The one thing that was yet to be done was an item that had been on my mind for a while. I wanted to put some sort of attachment from the upper rear mechanics, to the fuze, but was kinda stumped on the best method. The opening that the mechanics slide into, have maybe 35mm on each side, but then when the mechanics are in place, the opening is about 60mm.This stopped me from using some great 50mm spacers, since I couldn't slide the mechanics into the fuze with them sticking out!! Don't ask me how I know this.
After a good talk with one of the very experienced helicopter flyers in the club, he got me thinking. I went straight home and after some careful eyeball measurements, I applied the dremel tool and made two preliminary holes. Well, good lord- they were in the correct place!!!! After opening up the hole to take a 3mm bolt inside a rubber grommet- it works like a charm!! I have a 30mm bolt going into a spacer that's about 30mm long. Works well. OK, they aren't scale looking- but who cares- it works! Since there nothing else to attend to, I got ready to heard to the field.

On a day that was forecast to be rotten, the weather suddenly started to change. When the weather looked like it might be OK, I raced off to meet one of the guys at the field for the big test. He is also counting the days until his fuselage kit arrives, so he was keen to see how mine was coming along. I fuelled up the machine, did a quick range check, and took a deep breath- started the TSK. After it was running, I carried the Twinstar over to a good hovering area, and slowly brought up the throttle. Then, just past mid-stick, the machine lifted off sweet and clean! After a bit of hovering to make sure things were ok, I then started some slightly bigger moves- some very simple circuits, that sort of thing. Very sexy.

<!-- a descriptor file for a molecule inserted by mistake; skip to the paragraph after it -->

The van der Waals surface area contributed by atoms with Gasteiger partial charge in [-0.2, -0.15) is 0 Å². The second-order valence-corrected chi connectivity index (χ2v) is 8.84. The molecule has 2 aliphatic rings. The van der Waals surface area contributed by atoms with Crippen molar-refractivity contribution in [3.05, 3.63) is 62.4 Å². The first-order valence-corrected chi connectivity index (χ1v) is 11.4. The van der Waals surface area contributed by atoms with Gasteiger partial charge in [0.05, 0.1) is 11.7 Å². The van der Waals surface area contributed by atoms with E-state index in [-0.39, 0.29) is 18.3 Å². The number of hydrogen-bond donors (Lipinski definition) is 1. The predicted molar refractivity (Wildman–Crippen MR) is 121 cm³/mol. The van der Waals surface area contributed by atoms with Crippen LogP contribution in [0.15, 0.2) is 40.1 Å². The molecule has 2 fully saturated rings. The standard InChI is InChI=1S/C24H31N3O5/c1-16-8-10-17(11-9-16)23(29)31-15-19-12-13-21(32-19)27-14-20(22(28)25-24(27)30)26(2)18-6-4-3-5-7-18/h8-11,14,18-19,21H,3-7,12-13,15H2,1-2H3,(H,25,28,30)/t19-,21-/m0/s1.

There was no noticeable difference in the handling of the machine; it seemed to handle like it did without the fuze. No major vibrations with the body, other than the different sound the TSK inside the body would make. The muffler worked well, and after the flight there was very little residue inside the machine. I played with the settings a bit, to slow down the head speed, and increase pitch the same amount- to try for a more "scale" type of head speed. I was able to dial up a better set of values, and boy- do the blades slap the air sexily!!!

After two tanks of fuel, I decided that I had had enough, so I landed the Twinstar and went back to my start box.

Well, it is a real buzz seeing this body in the air. Since this is just my first one, I'm kinda learning as I go, so getting this far is a great success. Next on the agenda will be getting the horizontal stabs attached (eek!), continuing the surface prep, getting a friend to trim the two main windscreens, and then getting the vertical stab attached. I have a cunning plan for the last item, if I can pull it off.

Thanks to the folks that have helped me in this episode- Greg, Darren, and Terry- three of the best guys to fly with. Stay tuned !!